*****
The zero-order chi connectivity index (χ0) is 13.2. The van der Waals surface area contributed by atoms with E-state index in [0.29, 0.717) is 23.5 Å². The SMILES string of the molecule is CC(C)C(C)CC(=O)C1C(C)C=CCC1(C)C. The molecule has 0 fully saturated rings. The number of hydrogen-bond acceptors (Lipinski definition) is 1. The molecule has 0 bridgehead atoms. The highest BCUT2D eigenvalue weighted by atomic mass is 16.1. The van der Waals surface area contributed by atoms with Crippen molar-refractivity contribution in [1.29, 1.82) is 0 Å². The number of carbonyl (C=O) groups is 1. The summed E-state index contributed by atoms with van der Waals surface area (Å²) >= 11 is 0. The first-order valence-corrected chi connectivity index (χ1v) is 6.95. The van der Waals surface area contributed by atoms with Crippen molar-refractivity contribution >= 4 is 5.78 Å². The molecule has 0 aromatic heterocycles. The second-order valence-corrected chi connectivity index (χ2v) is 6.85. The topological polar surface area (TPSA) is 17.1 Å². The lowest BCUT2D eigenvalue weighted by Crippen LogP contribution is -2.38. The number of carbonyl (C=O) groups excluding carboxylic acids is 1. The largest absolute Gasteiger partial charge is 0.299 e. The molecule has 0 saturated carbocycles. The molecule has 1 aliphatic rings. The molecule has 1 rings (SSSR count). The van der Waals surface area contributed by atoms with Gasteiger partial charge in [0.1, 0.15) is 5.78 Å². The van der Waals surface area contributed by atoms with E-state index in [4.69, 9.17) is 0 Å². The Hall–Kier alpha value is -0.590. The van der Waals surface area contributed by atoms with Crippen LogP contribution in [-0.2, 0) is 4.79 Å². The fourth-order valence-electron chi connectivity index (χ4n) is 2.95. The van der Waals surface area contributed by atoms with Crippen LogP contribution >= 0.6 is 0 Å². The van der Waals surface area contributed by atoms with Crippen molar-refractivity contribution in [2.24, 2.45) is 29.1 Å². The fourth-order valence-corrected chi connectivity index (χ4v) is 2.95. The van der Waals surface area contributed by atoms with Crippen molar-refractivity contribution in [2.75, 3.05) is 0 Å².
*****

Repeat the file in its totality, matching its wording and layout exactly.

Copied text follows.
The zero-order chi connectivity index (χ0) is 13.2. The van der Waals surface area contributed by atoms with E-state index in [0.29, 0.717) is 23.5 Å². The SMILES string of the molecule is CC(C)C(C)CC(=O)C1C(C)C=CCC1(C)C. The molecule has 0 fully saturated rings. The number of hydrogen-bond acceptors (Lipinski definition) is 1. The molecule has 0 bridgehead atoms. The highest BCUT2D eigenvalue weighted by atomic mass is 16.1. The van der Waals surface area contributed by atoms with Crippen molar-refractivity contribution in [1.29, 1.82) is 0 Å². The number of carbonyl (C=O) groups is 1. The summed E-state index contributed by atoms with van der Waals surface area (Å²) >= 11 is 0. The first-order valence-corrected chi connectivity index (χ1v) is 6.95. The van der Waals surface area contributed by atoms with Crippen molar-refractivity contribution >= 4 is 5.78 Å². The molecule has 0 aromatic heterocycles. The second-order valence-corrected chi connectivity index (χ2v) is 6.85. The topological polar surface area (TPSA) is 17.1 Å². The lowest BCUT2D eigenvalue weighted by Crippen LogP contribution is -2.38. The number of carbonyl (C=O) groups excluding carboxylic acids is 1. The largest absolute Gasteiger partial charge is 0.299 e. The molecule has 0 saturated carbocycles. The molecule has 1 aliphatic rings. The molecule has 1 rings (SSSR count). The van der Waals surface area contributed by atoms with Gasteiger partial charge in [0.1, 0.15) is 5.78 Å². The van der Waals surface area contributed by atoms with E-state index in [4.69, 9.17) is 0 Å². The Hall–Kier alpha value is -0.590. The van der Waals surface area contributed by atoms with Crippen LogP contribution in [-0.2, 0) is 4.79 Å². The fourth-order valence-electron chi connectivity index (χ4n) is 2.95. The van der Waals surface area contributed by atoms with Crippen LogP contribution >= 0.6 is 0 Å². The van der Waals surface area contributed by atoms with Crippen molar-refractivity contribution in [2.24, 2.45) is 29.1 Å². The fourth-order valence-corrected chi connectivity index (χ4v) is 2.95. The van der Waals surface area contributed by atoms with Crippen molar-refractivity contribution in [2.75, 3.05) is 0 Å².